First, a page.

They are there because Newham has a chronic shortage of affordable housing. I have walked through the centre hundreds of times day and night and have never felt intimidated. 

In fact it feels safer with people, including the skaters who turn it into effectively a community centre at night. 

Newham’s Labour mayor Sir Robin Wales wants us to vote for what we value on 22 May. I vote to build affordable housing and not demonise the poor.

Sarah Ensor, East London


Halal scare is racist crap 

The reason so much of the meat sold in Britain is halal is not because Muslims demand we all eat it—that’s racist crap. It’s due to the business of global meat production.

As abattoirs get bigger and export meat around the world it is more profitable to slaughter all their animals the same way—and halal is big business.

The real problem is not how much halal meat is sold but how little control we have over how society produces the food we eat.

Stef Sheldon, Exeter


FA quotas are racist

A commission into the state of English football gave its long-awaited report last week.

It was to investigate the lack of top young players, and why England hasn’t won a tournament in years. 

Two of its conclusions are deeply worrying.

They are to increase the minimum quota of English players that clubs must employ and to further restrict non-EU players by changing the work permit system.

Both plans smack of the racism towards migrants we see in wider society—and both ignore the facts. 

Germany, often hailed for developing young talent, has no restrictions on foreign players.

Football fans must argue against these backward ideas and celebrate the multicultural nature of football in Britain.

Tom Kay, Sheffield


Job stats show recovery sham

The Tory coalition boasts that figures for the creation of new jobs have increased. But since mid-2010 two out of five new jobs created have been in self-employment.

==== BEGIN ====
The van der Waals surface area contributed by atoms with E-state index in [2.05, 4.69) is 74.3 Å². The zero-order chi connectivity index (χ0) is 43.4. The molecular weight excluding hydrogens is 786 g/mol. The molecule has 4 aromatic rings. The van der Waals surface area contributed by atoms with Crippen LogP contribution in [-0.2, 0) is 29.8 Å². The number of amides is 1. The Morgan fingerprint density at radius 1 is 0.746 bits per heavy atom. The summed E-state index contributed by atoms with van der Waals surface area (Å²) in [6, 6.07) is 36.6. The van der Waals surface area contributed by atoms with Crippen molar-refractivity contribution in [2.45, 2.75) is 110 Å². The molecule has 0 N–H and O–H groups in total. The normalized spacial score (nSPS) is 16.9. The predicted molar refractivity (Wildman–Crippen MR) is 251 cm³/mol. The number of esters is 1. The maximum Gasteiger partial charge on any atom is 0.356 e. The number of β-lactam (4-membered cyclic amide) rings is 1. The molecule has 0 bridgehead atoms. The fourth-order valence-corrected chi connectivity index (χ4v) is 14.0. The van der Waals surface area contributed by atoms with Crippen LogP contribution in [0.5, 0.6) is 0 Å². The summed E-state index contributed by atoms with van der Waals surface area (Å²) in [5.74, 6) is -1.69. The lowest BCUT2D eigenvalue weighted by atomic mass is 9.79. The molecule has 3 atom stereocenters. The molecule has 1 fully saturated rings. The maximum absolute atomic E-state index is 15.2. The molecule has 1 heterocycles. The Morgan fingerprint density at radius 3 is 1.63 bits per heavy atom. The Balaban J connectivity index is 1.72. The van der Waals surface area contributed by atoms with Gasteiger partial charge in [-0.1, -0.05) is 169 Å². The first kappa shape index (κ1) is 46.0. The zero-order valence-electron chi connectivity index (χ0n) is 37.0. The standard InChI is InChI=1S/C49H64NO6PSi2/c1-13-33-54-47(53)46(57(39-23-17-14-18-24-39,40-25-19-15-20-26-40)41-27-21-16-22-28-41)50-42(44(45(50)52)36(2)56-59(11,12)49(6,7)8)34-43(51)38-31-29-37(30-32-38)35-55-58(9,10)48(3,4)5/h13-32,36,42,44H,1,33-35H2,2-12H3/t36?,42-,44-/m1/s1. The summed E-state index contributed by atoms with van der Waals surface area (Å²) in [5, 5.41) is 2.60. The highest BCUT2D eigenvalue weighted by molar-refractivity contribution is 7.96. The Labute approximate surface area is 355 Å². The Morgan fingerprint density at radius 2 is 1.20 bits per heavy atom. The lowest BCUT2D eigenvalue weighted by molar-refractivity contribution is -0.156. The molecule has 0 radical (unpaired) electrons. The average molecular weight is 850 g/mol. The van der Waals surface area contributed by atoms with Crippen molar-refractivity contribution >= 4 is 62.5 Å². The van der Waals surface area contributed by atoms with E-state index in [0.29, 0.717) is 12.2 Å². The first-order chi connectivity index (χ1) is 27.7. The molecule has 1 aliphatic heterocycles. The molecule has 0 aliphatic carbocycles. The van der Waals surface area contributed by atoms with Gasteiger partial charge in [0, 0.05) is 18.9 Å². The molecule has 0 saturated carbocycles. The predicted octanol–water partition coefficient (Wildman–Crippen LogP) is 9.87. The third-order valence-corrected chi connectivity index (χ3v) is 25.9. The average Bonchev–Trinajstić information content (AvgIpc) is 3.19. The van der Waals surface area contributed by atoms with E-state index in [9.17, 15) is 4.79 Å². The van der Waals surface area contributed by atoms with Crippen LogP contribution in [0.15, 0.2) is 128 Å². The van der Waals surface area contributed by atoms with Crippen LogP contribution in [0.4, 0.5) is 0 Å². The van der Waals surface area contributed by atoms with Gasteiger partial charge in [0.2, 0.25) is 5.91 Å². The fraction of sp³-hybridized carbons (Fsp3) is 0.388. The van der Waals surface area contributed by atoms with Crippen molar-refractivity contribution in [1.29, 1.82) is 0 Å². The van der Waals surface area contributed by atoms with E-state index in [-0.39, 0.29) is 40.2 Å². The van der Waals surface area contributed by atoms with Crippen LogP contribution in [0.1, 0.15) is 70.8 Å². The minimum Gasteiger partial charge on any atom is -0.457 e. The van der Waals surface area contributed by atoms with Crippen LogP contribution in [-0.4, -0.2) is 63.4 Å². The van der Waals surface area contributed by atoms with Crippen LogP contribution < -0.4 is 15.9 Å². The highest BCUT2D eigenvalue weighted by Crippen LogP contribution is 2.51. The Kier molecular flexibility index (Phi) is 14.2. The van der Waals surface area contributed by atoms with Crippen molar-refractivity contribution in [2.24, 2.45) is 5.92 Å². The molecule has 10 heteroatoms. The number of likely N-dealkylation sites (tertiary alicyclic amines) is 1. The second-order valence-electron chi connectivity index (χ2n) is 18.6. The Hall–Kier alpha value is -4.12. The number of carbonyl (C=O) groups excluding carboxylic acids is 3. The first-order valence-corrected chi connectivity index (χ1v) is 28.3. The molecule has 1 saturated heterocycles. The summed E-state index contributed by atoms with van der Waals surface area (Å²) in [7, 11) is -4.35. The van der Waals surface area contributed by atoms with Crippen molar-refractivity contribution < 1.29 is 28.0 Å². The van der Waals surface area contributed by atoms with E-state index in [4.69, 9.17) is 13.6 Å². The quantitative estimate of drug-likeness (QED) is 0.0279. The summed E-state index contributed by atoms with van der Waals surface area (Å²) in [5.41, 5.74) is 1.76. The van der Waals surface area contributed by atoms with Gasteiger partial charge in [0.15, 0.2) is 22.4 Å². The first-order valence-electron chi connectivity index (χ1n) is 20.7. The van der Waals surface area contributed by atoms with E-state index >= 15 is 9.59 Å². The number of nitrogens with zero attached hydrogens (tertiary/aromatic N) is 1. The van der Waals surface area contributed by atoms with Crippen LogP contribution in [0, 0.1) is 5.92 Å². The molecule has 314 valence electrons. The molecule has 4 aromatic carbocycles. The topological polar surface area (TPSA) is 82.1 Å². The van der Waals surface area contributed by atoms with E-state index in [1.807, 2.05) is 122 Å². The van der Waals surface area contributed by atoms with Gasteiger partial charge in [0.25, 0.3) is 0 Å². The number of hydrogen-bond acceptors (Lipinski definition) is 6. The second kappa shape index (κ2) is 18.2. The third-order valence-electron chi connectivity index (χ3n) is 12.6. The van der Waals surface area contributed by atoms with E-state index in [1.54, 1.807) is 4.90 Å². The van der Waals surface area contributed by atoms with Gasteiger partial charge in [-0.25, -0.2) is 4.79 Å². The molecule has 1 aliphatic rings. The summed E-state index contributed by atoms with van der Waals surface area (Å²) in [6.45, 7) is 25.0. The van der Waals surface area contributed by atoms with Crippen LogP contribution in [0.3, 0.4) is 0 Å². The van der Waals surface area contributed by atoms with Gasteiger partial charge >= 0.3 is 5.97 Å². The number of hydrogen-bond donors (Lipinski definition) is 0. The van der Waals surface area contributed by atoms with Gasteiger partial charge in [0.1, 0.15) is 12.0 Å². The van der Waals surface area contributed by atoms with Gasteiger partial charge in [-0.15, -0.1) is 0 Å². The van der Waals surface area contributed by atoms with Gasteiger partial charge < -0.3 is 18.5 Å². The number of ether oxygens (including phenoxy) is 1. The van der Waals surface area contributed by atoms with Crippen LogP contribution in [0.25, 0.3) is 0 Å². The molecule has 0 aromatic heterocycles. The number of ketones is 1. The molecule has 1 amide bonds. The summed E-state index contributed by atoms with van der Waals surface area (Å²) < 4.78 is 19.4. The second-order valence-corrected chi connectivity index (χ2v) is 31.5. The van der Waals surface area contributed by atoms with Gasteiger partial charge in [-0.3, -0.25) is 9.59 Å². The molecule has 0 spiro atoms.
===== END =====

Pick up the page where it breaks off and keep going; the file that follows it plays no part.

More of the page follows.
It’s very difficult to attain a stable income and get any pension if you’re self-employed. 

Self-employment has a role to play in the economy but employment figures shouldn’t be so dependent on it. 

This revelation really undermines the government’s claim that they’re improving the economy. 

Name and address supplied


Free transport for everyone!

Well done to the South Yorkshire “freedom ride” (Socialist Worker, 3 May). It got me thinking: why shouldn’t public transport be free? And I mean everywhere.

It would boost people’s freedom of movement, particularly the elderly or less

well-off. It would even be good for the economy.

Graeme Kemp, Shropshire


Evict Tories not tenants

the Tories are attacking welfare spending and causing misery for millions of families across.

One consequence of this is that the number of tenants facing eviction from rented accommodation is at a ten-year high.

In just the first three months of this year landlords made nearly 50,000 possession claims in county courts.

Meanwhile toff Tory minister William Hague is having £2,000 a day of taxpayers’ money lavished on his exclusive London residence. It’s despicable.

Chris Deans, Sunderland


Video has a go at Coalition

Our band, The Vulnerables, has produced a music video called Coalition.

We’re sure readers will appreciate the sentiment, if not the music!

bit.ly/RwVCs2

Darren Tolliday, Manchester


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Article information

Letters
Tue 13 May 2014, 17:48 BST
Issue No. 2403